EVEN though tensions were apparently simmering for many months prior to the outbreak of the violence in the month of July 2012 in the Bodoland Territorial Autonomous Districts (BTAD) area, but the immediate trigger was the killing of two Muslim youths, who were shot dead by unidentified gunmen on 6 July. The needle of suspicion pointed to the former cadres of the disbanded Bodo Liberation Tigers (BLT). In retaliation, four former cadres of Bodo Liberation Tigers were hacked to death by a mob in the Muslim dominated village of Joypur near Kokrajhar town. What unfolded after that was the worst humanitarian crisis to have hit Assam in decades. Continue reading The Bodoland (Assam) Violence and the Politics of Explanation by Bonojit Hussain
Bal Thackeray ! Bal Thackeray!
At his fascist gods’
Beck and call Thackeray
O be careful, here he comes Bal Thackeray
All agreeing, how shall we crawl Thackeray
Hide, don’t you dare look away
In smart Shiv Sena Uniform – making music hall Thackeray Continue reading Shield of Barbarism by Nagarjun
रामचंद्र गुहा की बहुप्रचारित किताब `इंडिया आफ्टर गांधीः द हिस्ट्री ऑफ दी वर्ल्ड्स लार्जेस्ट डेमोक्रेसी` का हिंदी अनुवाद पेंगुइन बुक्स ने दो खंडों (`भारतः गांधी के बाद` और `भारतः नेहरू के बाद`) में प्रकाशित किया है। बकौल गुहा, उनका `संपूर्ण कैरियर `इंडिया आफ्टर गांधी` लिखने की एक वृहत (और तकलीफदेह) तैयारी रही है।` यह बात दीगर है कि उन्होंने इस तकलीफदेह तैयारी को बतौर `दुनिया के विशालतम लोकतंत्र का इतिहास` प्रस्तुत करते हुए `ऐतिहासिक किस्सागोई का पुराना तरीका अख्तियार` किया है। किताब के कवर पर इस बात का जिक्र है कि यह `एक `व्यापक शोध के बाद किए गए लेखन का नतीजा है जिसे रामचंद्र गुहा ने अपनी मखमली भाषा में रोचक तरीके से लिखा है।` सुशांत झा द्वारा किया गया अनुवाद भी किस्सागोई और भाषा की रोचकता को बरकरार रखता है। जाहिर है कि इतिहास की किताब का महत्व उसकी किस्सागोई की मखमली भाषा की रोचकता से ज्यादा उसमें कहे गए तथ्यों और उनके विश्लेषण और कहने से छोड़ दिए गए जरूरी तथ्यों पर ही निर्भर करता है। 1947 से छह दशकों के सफर को विभिन्न भागों और अध्यायों के जरिये तय करने वाली इस किताब का हर अध्याय उथलपुथल, हिंसा और दूसरे झंझावतों के बीच `एकीकृत भारत` के अस्तित्व को लेकर निरंतर आशंकाओं (प्रायः पश्चिमी जगत की) का उल्लेख करता है और उसका समापन प्रायः इस `खुशी` के साथ होता है कि देखो दुनिया वालो, यह फिर भी `साबुत` खड़ा है। Continue reading विशालतम लोकतंत्र का संकीर्णतम इतिहास: धीरेश सैनी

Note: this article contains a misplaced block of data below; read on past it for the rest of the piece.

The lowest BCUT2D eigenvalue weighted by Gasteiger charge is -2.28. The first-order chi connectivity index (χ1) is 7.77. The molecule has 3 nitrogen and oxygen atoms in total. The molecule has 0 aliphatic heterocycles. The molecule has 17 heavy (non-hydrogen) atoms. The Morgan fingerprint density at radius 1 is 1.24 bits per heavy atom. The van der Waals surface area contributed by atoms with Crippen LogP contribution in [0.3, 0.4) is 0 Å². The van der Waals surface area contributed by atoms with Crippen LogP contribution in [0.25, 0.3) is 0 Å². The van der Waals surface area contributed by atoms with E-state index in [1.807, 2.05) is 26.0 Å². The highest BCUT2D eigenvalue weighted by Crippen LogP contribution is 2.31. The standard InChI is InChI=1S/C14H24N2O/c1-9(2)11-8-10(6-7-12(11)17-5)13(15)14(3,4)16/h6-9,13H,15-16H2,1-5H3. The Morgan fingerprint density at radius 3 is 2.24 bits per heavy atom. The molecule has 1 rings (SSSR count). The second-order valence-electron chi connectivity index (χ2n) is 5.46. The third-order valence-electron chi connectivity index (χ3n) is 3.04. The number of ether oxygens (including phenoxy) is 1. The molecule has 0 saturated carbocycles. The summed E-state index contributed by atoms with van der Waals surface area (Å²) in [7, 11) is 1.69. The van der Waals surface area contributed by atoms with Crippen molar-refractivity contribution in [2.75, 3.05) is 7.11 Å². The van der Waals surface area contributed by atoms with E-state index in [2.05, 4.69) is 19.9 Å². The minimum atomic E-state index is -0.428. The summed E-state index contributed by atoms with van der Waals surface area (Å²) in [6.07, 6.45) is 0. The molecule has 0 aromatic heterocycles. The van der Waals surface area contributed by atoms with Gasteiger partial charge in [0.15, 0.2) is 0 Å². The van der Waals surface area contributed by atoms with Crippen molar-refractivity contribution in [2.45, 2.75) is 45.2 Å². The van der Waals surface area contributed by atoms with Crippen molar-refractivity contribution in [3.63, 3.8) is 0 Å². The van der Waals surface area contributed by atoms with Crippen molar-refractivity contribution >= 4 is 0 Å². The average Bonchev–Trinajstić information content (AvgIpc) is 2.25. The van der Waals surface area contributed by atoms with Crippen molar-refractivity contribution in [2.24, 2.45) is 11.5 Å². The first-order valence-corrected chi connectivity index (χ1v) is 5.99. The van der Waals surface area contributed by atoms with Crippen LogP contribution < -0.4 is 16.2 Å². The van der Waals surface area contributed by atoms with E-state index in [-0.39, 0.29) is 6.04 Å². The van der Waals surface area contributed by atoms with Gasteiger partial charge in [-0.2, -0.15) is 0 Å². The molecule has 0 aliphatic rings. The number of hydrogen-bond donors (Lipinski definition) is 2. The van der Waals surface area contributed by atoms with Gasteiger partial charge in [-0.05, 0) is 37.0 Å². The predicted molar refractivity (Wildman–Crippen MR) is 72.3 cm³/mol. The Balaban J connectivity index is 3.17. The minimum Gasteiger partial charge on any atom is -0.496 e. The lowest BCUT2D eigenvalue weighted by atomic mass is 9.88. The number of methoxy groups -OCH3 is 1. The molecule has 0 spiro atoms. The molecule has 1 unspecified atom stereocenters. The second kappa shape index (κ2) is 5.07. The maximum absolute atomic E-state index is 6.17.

Caste Discrimination in Higher Education
For Bhalchandra Mungekar, ex-vice chancellor of Bombay University and ex-member of the Planning Commission, the exercise of looking into allegations of caste discrimination faced by scheduled caste students at Vardhman Medical College, Delhi, has been extremely disturbing. As the single-member committee appointed by the National Scheduled Caste Commission, it was important that he examine every aspect of the case and ensure that the guilty were brought to book.